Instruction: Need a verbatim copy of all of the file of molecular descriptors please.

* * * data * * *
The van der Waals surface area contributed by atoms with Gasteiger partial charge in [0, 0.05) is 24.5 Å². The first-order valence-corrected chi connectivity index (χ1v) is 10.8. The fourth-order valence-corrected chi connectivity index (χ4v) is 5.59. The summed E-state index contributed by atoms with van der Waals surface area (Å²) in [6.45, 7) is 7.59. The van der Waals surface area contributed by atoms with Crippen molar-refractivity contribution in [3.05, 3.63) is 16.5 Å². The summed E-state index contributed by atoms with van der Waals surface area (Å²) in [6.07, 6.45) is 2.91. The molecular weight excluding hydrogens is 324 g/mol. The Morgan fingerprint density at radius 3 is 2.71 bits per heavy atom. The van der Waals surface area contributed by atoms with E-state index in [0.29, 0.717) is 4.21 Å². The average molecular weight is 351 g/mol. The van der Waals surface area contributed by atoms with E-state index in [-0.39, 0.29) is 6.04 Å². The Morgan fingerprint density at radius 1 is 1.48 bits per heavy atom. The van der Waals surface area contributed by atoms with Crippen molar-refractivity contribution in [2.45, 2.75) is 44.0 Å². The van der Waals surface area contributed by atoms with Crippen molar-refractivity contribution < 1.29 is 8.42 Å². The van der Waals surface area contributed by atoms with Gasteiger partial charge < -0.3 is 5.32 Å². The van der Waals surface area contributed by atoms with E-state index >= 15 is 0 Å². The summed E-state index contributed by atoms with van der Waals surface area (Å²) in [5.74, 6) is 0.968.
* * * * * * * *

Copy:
The van der Waals surface area contributed by atoms with Gasteiger partial charge in [0, 0.05) is 24.5 Å². The first-order valence-corrected chi connectivity index (χ1v) is 10.8. The fourth-order valence-corrected chi connectivity index (χ4v) is 5.59. The summed E-state index contributed by atoms with van der Waals surface area (Å²) in [6.45, 7) is 7.59. The van der Waals surface area contributed by atoms with Crippen molar-refractivity contribution in [3.05, 3.63) is 16.5 Å². The summed E-state index contributed by atoms with van der Waals surface area (Å²) in [6.07, 6.45) is 2.91. The molecular weight excluding hydrogens is 324 g/mol. The Morgan fingerprint density at radius 3 is 2.71 bits per heavy atom. The van der Waals surface area contributed by atoms with E-state index in [0.29, 0.717) is 4.21 Å². The average molecular weight is 351 g/mol. The van der Waals surface area contributed by atoms with E-state index in [-0.39, 0.29) is 6.04 Å². The Morgan fingerprint density at radius 1 is 1.48 bits per heavy atom. The van der Waals surface area contributed by atoms with Crippen molar-refractivity contribution in [2.45, 2.75) is 44.0 Å². The van der Waals surface area contributed by atoms with Crippen molar-refractivity contribution < 1.29 is 8.42 Å². The van der Waals surface area contributed by atoms with Gasteiger partial charge < -0.3 is 5.32 Å². The van der Waals surface area contributed by atoms with E-state index >= 15 is 0 Å². The summed E-state index contributed by atoms with van der Waals surface area (Å²) in [5.74, 6) is 0.968.